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Ninth Circuit Enacts Miranda-Like Code for Computer Search and Seizure:
The Ninth Circuit's new computer search and seizure decision in United States v. Comprehensive Drug Testing is a truly astonishing decision. The majority opinion, by Judge Alex Kozinski, announces a laundry list of brand-new rules, introduced with no citations to any authority, that henceforth the government must follow when executing warrants for digital information. I can't recall having read anything quite like it, although it does bring to mind Miranda v. Arizona.

   Judge Kozinski helpfully sums up the new rules the Ninth Circuit has announced as follows:
When the government wishes to obtain a warrant to examine a computer hard drive or electronic storage medium in searching for certain incriminating files, or when a search for evidence could result in the seizure of a computer, see, e.g., United States v. Giberson, 527 F.3d 882 (9th Cir. 2008), magistrate judges must be vigilant in observing the guidance we have set out throughout our opinion, which can be summed up as follows:
1. Magistrates should insist that the government waive reliance upon the plain view doctrine in digital evidence cases. See p. 11876 supra.
2. Segregation and redaction must be either done by specialized personnel or an independent third party. See pp. 11880-81 supra. If the segregation is to be done by government computer personnel, it must agree in the warrant application that the computer personnel will not disclose to the investigators any information other than that which is the target of the warrant.
3. Warrants and subpoenas must disclose the actual risks of destruction of information as well as prior efforts to seize that information in other judicial fora. See pp. 11877-78, 11886-87 supra.
4. The government's search protocol must be designed to uncover only the information for which it has probable cause, and only that information may be examined by the case agents. See pp. 11878, 11880-81 supra.
5. The government must destroy or, if the recipient may lawfully possess it, return non-responsive data, keeping the issuing magistrate informed about when it has done so and what it has kept. See p. 11881-82 supra.
  I should add that I think these rules are being announced as Fourth Amendment rules, although at first blush that's not entirely clear: The opinion is remarkably light on the sources of its authority.

  Also, I should add that I'm not sure what most of Judge Kozinski's new requirements actually mean. To pick one example, what does it mean to "waive plain view"? Is the idea that the government promises not to rely on the Fourth Amendment's plain view doctrine to admit evidence out of the scope of the warrant? I have never seen anything like that, and I don't know if such a waiver is even enforceable.

  I'll probably blog a lot about this case over the next few days: This is the most free-wheeling, "look ma no hands" legal decision I've read in a long time, so there is a lot to digest.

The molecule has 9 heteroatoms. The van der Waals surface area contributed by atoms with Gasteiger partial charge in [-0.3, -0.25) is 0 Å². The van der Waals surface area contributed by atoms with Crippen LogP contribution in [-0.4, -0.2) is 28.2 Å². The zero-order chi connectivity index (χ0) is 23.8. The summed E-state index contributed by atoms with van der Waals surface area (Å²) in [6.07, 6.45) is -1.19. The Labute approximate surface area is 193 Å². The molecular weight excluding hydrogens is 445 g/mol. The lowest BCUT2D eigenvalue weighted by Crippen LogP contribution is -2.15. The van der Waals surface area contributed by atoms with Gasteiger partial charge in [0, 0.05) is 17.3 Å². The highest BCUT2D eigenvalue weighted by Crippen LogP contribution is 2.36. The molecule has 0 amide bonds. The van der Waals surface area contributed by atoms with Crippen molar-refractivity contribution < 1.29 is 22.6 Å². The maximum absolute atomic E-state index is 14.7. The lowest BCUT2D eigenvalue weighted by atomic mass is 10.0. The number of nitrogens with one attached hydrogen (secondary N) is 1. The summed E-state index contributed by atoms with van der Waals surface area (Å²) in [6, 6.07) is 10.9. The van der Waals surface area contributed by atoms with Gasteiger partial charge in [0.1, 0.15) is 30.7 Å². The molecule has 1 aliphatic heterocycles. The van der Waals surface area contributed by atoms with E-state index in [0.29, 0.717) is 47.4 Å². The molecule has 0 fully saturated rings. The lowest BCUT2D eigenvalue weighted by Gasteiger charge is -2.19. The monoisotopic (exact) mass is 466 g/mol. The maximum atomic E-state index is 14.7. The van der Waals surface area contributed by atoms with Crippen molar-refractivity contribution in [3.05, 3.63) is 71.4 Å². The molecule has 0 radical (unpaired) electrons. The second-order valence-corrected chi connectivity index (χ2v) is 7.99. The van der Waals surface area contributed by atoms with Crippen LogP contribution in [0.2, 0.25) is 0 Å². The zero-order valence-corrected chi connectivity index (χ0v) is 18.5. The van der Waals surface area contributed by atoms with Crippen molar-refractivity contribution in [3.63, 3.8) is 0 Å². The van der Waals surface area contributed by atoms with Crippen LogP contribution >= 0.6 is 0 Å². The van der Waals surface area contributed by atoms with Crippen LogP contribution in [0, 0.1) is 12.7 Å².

GD:
So when do you get your hard drive back (or a copy)?
8.26.2009 1:53pm
CrazyTrain (mail):
Haven't read the opinion, but isn't it conceivable that these are prophylactic rules that the Court of Appeals is imposing on lower courts/magistrates within its jurisdiction (as this is an appeal from a federal court). I.e., what Paul Cassell argued that Miranda "really" was in Dickerson -- though in this case, it could actually make sense, because unlike Miranda, this is not being enforced against the states.

Would a federal court not have power to impose such rules as part of its inherent authority? (Absent congressional action to the contrary.)
8.26.2009 1:55pm
Chicago:
What do you mean no citations? The summary at the end of the opinion doesn't have citations, but that's because it's merely distilling the points addressed earlier in the decision.
8.26.2009 1:56pm
DennisN (mail):
I can see a practical basis for the rules, but will let my Elders and Betters comment on their legal authority.

With regard to waiving Plain View, let's say they are searching a computer based on a warrant for stolen credit card data. The investigators cannot click on the desktop icon that is labelled "Child Porn." Do you think that's what they are meaning?

If you walked into a house and saw child porn on the table, the Plain View exception would apply. But since you can't look inside a computer without a warrant, there is no Plain View inside the box.

Or maybe they mean you can't size the child porn on the table, when you walk in to seize the PC. I'll be lunch someone will try to interpret the ruling that way.
8.26.2009 1:56pm
JohnO (mail):
So putting these rules together, if the feds are searching for incriminating financial data on a computer and, while doing so, come across a cache of child pornography (or, say, pictures of a sadistic murder), they have to destroy the stuff they found and act like they didn't see it.

Wow.
8.26.2009 1:59pm
ba2 (mail):
I hope Kozinski isn't relying on his own personal experience with computer evidence in writing this opinion.
8.26.2009 2:03pm
Don Miller (mail) (www):
I read these tools to require the police to focus their search specifically for what the warrant says they are looking for.